In this day and age, it’s safe to assume that just about every research biologist has read a paper or two using next-generation sequencing (NGS) technology. NGS has revolutionized our understanding of genetic information through highly automated and accurate improvements to the traditional chain termination technique for decoding DNA. Its accuracy, reliability, availability, and price point have put it within reach of nearly every researcher, making it an indispensable and universal tool. In some areas of research, such as human genetics, scientists were quick to adopt this technology. In others, such as microbiology or forensics, uptake has been slower. In this two-part blog post, I will outline the basic concepts behind, and the benefits of using NGS, as well as provide an overview of how this technology is used for microbiology-specific applications, including 16S rRNA sequencing and de novo assembly of microbial genomes.
To understand the popularity of this technique today, it’s important to look at the sequencing costs and output from the early years of the technology. Small genomes came first, with the draft sequence of Haemophilus influenzae completed with Sanger-based capillary electrophoresis (CE) methods at a cost of ~1 million US dollars in 1995. The draft human genome was produced largely with the same techniques in 2001 through Herculean effort and a matching cost. As reagents and methods became more efficient, sequencing costs began to come down. Then came the commercialization of massively parallel sequencing, and throughput had a lot of catching up to do. In 2007, a single sequencing run using Illumina’s Solexa technology, which later became the Genome Analyzer, could produce about 1 Gb of data. Today, Illumina’s HiSeq 2000 system offers a 1000× increase in throughput and a 105 decrease in cost, enabling researchers to produce a terabase (Tb) of sequence in a single run, or sequence the entire E. coli genome for about 100 US dollars. In fact, one single HiSeq instrument run produces sequence equivalent to the output of 60,000 capillary electrophoresis instruments.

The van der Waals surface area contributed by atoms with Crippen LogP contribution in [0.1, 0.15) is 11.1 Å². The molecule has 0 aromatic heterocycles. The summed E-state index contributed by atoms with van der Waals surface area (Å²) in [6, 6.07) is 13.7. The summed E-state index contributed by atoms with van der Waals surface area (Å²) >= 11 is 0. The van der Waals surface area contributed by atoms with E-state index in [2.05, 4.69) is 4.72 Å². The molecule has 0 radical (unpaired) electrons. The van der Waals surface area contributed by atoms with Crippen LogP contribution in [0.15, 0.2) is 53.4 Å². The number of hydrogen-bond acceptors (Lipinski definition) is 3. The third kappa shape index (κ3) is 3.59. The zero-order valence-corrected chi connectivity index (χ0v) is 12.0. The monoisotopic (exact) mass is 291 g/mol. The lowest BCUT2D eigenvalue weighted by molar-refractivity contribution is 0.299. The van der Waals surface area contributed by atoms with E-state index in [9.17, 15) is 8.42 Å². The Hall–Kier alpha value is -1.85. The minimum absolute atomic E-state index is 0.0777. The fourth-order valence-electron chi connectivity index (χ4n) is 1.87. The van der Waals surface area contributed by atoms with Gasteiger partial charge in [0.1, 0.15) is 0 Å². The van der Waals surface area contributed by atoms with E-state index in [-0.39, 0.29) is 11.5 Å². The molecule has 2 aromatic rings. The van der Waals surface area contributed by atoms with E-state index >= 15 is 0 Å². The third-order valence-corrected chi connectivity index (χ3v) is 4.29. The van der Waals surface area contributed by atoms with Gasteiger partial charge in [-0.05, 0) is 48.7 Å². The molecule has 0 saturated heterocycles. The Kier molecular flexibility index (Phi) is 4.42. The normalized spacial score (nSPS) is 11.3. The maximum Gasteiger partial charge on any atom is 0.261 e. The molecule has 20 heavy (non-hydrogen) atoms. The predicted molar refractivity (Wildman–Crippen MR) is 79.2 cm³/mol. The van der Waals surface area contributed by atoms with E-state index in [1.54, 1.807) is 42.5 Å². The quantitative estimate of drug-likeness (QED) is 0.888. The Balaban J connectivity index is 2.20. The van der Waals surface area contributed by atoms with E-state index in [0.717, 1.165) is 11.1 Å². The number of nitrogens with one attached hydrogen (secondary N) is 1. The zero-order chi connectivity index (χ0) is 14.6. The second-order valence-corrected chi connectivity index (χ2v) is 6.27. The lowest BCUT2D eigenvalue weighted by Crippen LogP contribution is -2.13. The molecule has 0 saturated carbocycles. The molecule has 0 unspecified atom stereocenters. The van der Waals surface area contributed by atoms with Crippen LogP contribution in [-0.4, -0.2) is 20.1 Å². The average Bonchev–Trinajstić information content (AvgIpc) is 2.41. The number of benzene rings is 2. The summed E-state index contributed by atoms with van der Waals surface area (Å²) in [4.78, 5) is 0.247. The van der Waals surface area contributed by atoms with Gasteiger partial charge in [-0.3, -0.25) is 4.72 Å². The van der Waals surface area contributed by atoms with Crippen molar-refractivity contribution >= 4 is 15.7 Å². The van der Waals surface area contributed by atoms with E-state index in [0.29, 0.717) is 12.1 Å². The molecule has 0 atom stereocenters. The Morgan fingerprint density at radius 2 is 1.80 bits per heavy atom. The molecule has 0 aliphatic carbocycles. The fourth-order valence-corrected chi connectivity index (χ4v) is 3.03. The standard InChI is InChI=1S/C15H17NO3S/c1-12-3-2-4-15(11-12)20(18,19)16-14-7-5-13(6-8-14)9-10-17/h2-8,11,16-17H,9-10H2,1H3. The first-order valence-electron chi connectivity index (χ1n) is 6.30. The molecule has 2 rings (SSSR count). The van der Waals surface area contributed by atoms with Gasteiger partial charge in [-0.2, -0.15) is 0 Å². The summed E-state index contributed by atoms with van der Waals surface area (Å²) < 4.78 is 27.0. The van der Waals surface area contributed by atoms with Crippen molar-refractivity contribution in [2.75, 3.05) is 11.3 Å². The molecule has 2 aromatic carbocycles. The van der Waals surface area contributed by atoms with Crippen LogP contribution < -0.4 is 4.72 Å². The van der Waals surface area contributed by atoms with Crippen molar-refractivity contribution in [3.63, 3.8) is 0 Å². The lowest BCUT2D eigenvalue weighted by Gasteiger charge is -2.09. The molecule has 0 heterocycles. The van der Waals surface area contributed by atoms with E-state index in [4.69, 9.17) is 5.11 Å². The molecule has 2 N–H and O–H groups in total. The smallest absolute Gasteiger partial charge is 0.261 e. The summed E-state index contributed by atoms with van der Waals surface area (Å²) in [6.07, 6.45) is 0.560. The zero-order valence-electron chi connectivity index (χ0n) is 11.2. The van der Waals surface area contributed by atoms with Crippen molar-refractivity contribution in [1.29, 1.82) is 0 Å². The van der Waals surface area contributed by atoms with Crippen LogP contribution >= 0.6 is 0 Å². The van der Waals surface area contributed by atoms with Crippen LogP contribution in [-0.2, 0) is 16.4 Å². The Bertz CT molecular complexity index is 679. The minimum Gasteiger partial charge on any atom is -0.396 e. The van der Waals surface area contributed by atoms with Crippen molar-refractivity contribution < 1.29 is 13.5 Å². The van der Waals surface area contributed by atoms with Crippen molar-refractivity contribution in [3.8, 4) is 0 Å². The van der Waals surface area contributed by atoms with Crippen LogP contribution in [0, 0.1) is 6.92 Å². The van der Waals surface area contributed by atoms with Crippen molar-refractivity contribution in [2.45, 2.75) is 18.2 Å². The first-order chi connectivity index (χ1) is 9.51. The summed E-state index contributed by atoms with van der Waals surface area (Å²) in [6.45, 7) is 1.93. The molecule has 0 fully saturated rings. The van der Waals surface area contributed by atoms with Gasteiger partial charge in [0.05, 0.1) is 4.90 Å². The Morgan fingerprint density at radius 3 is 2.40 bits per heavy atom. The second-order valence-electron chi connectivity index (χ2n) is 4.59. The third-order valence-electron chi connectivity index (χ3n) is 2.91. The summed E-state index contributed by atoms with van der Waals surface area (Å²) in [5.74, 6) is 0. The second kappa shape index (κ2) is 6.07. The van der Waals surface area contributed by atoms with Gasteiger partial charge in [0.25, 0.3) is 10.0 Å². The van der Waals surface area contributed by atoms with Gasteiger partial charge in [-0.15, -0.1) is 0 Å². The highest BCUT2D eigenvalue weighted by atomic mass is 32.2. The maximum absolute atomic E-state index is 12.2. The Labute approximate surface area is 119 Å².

In principle, the core concept behind NGS is similar to chain termination sequencing methods. Within small fragments of DNA, each base is sequentially identified from signals emitted as each fragment is resynthesized from the DNA template strand. Instead of serial reactions, NGS extends this process across millions of reactions in a massively parallel fashion, all automated in a single environment. The process of cluster generation uses clonal amplification to generate copies of each fragment. As a result, an ultra-high-throughput instrument like the HiSeq 2000, can perform ~6 billion reactions at a time. Both single- and paired-end sequencing (sequencing both ends of a fragment) libraries can be generated. Paired-end sequencing is important for sequence alignment and genome assembly, providing long range information on structural variation.
The beauty and power behind NGS technology is that analysis isn’t limited to sequencing genomic DNA. NGS research applications are largely determined by how sequencing libraries are prepared, and the way the data is analyzed. A wide assortment of commercially available and lab-demonstrated library prep kits exist for examining whole genomes, small genomes, mRNA, ncRNA, targeted regions, custom-selected regions, protein-binding regions, and more. For example, using a library prep kit containing modified transposable elements that simultaneously fragment and add sequencing adapters necessary for sequencing chemistry, you can produce a high-quality sequencing library composed of hundreds of bacterial genomes within two hours.
For microbiologists, NGS is a workhorse for many types of experimentation. Just a few of these applications include analyzing the genome of unculturable organisms without prior information, or tracking microbial adaptation in the lab or in the environment with single-base resolution. In part two of this post, I’ll talk about microbiology-specific experiments that exploit the full benefits of NGS— many of which aren’t even possible using CE methods. If you want to jump ahead, read our Introduction to Next-Generation Sequencing for Microbiologists.